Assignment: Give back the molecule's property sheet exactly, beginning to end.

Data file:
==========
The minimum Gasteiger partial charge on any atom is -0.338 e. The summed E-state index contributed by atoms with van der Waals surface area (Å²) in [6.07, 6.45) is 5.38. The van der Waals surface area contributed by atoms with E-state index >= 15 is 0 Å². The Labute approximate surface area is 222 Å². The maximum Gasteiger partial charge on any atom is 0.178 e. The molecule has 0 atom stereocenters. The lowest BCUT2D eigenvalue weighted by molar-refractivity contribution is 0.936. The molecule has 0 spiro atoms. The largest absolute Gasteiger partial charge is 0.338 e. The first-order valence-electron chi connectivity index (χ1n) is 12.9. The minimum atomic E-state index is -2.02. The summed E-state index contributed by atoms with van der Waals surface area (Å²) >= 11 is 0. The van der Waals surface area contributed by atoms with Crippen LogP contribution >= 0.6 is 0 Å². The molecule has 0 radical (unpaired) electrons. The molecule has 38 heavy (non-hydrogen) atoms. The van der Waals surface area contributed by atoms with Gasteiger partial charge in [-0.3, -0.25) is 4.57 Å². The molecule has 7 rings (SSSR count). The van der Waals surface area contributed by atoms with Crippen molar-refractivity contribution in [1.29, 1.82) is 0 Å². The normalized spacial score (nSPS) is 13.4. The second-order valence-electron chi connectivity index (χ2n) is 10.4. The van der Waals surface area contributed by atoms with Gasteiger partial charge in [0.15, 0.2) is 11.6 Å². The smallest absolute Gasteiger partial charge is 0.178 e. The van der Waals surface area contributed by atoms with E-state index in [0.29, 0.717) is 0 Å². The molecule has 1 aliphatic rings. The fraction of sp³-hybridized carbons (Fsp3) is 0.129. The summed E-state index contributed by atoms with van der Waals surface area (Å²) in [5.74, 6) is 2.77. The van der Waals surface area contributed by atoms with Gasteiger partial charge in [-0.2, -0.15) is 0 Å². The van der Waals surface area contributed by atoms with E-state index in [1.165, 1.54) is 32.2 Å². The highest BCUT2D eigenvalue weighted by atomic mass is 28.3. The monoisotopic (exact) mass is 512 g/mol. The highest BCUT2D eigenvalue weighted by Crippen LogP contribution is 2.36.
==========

The minimum Gasteiger partial charge on any atom is -0.338 e. The summed E-state index contributed by atoms with van der Waals surface area (Å²) in [6.07, 6.45) is 5.38. The van der Waals surface area contributed by atoms with E-state index >= 15 is 0 Å². The Labute approximate surface area is 222 Å². The maximum Gasteiger partial charge on any atom is 0.178 e. The molecule has 0 atom stereocenters. The lowest BCUT2D eigenvalue weighted by molar-refractivity contribution is 0.936. The molecule has 0 spiro atoms. The largest absolute Gasteiger partial charge is 0.338 e. The first-order valence-electron chi connectivity index (χ1n) is 12.9. The minimum atomic E-state index is -2.02. The summed E-state index contributed by atoms with van der Waals surface area (Å²) >= 11 is 0. The van der Waals surface area contributed by atoms with Crippen LogP contribution >= 0.6 is 0 Å². The molecule has 0 radical (unpaired) electrons. The molecule has 38 heavy (non-hydrogen) atoms. The van der Waals surface area contributed by atoms with Gasteiger partial charge in [-0.3, -0.25) is 4.57 Å². The molecule has 7 rings (SSSR count). The van der Waals surface area contributed by atoms with Crippen molar-refractivity contribution in [1.29, 1.82) is 0 Å². The normalized spacial score (nSPS) is 13.4. The second-order valence-electron chi connectivity index (χ2n) is 10.4. The van der Waals surface area contributed by atoms with Gasteiger partial charge in [0.15, 0.2) is 11.6 Å². The smallest absolute Gasteiger partial charge is 0.178 e. The van der Waals surface area contributed by atoms with E-state index in [0.29, 0.717) is 0 Å². The molecule has 1 aliphatic rings. The fraction of sp³-hybridized carbons (Fsp3) is 0.129. The summed E-state index contributed by atoms with van der Waals surface area (Å²) in [5.74, 6) is 2.77. The van der Waals surface area contributed by atoms with Gasteiger partial charge in [-0.2, -0.15) is 0 Å². The van der Waals surface area contributed by atoms with E-state index in [1.165, 1.54) is 32.2 Å². The highest BCUT2D eigenvalue weighted by atomic mass is 28.3. The monoisotopic (exact) mass is 512 g/mol. The highest BCUT2D eigenvalue weighted by Crippen LogP contribution is 2.36.